Science Fair Project Encyclopedia
Tom Mix made a reported 336 films between 1910 and 1935, all but 9 of them silent features. Tom Mix was Hollywood’s first larger-than-life Western megastar. His films defined the genre for all actors that followed.
Mix was born into a relatively poor logging family in Mix Run , Pennsylvania. This region is still a heavily wooded area about 40 miles (60 km) north of State College, PA. His parents named him Thomas Hezikiah Mix, but he stated it as Thomas E. Mix when he enlisted in the Army in April 1898. He served in a heavy artillery unit during the Spanish-American War. After re-enlisting in 1901, he failed to return to duty after a 1902 extended furlough for his honeymoon--but was never court martialed or, apparently, even discharged.
After working a variety of odd jobs in the Oklahoma Territory, Mix went on to work at the 101 Ranch, the largest ranching outfit in the US, with 101,000 acres (409 km²), hence the name 101. He distinguished himself as a horseman and expert shot, winning the 1909 national Riding and Rodeo Championship. Mix is rumored to have served a brief and undistinguished term with the Texas Rangers.
Mix was picked out to be a supporting cast member with the Selig Polyscope Company, one of the first silent film makers. His first shoot (1910) was “Ranch Life in the Great Southwest” and he showed off his signature style as a cattle wrangler. The film was a success and Tom Mix became a star. He performed in more than 100 films with Selig throughout the silent film era, and began to re-define what the western film was - less humdrum cowboying, and more breathless chase-the-bad-guys action. Mix's career in the movies lasted 26 years and made him $6,000,000.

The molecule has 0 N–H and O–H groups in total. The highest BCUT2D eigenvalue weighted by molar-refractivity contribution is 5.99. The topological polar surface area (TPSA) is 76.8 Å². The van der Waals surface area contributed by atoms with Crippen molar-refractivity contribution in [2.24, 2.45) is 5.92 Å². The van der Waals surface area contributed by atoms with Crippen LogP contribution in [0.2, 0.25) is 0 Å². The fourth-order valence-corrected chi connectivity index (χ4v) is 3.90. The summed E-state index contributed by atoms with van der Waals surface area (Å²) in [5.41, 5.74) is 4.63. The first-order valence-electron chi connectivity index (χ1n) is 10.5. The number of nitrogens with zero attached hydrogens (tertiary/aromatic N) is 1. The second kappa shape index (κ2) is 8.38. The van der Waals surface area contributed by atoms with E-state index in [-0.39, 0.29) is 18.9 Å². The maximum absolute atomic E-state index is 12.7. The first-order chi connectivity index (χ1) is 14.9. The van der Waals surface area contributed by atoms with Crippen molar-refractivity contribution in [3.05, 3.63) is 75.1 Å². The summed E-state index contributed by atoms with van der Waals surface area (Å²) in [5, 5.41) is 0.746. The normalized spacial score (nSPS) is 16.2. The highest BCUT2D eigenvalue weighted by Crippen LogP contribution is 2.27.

Selig folded in 1917, and Tom Mix signed with Fox Films. He went on to make more than 160 films throughout the 1920s, each growing in plot and complexity as the matinee film became a Saturday staple for escapist American youth. These were “packaged” dramatic films, no longer attempting the documentary style of the Selig days, with clear-cut heroes and villains and a clean-cut cowboy always saving the day. (Ronald Reagan and John Wayne both watched Tom Mix films when they were boys.)
Tom Mix did his own stunts in almost all of his pictures, and was frequently injured.
Mix married five times and had two children. He died October 12, 1940, in an auto accident in Florence, Arizona in which he was killed by a suitcase. Mix was driving at night between Tucson, Arizona and Phoenix, Arizona on what was then a two-lane road in a convertible when he came to a bridge that had been washed away. Mix’s car catapulted across the empty space and crashed into the other side. Mix had been wearing his seat belt and might would have survived, but the metal-hardened suitcase he had packed and put on the seat behind him flew free and struck him in the back of the head, shattering his skull and killing him instantly. He is interred in the Forest Lawn Memorial Park Cemetery in Glendale, California.
For his contribution to the motion picture industry, Tom Mix has a star on the Hollywood Walk of Fame at 1708 Vine Street. In 1958, he was inducted posthumously into the Western Performers Hall of Fame at the National Cowboy & Western Heritage Museum in Oklahoma City, Oklahoma. There is a Tom Mix museum in Dewey, Oklahoma and another in Mix Run , Pennsylvania.
See also: Other notable figures in Western films
The contents of this article is licensed from www.wikipedia.org under the GNU Free Documentation License. Click here to see the transparent copy and copyright details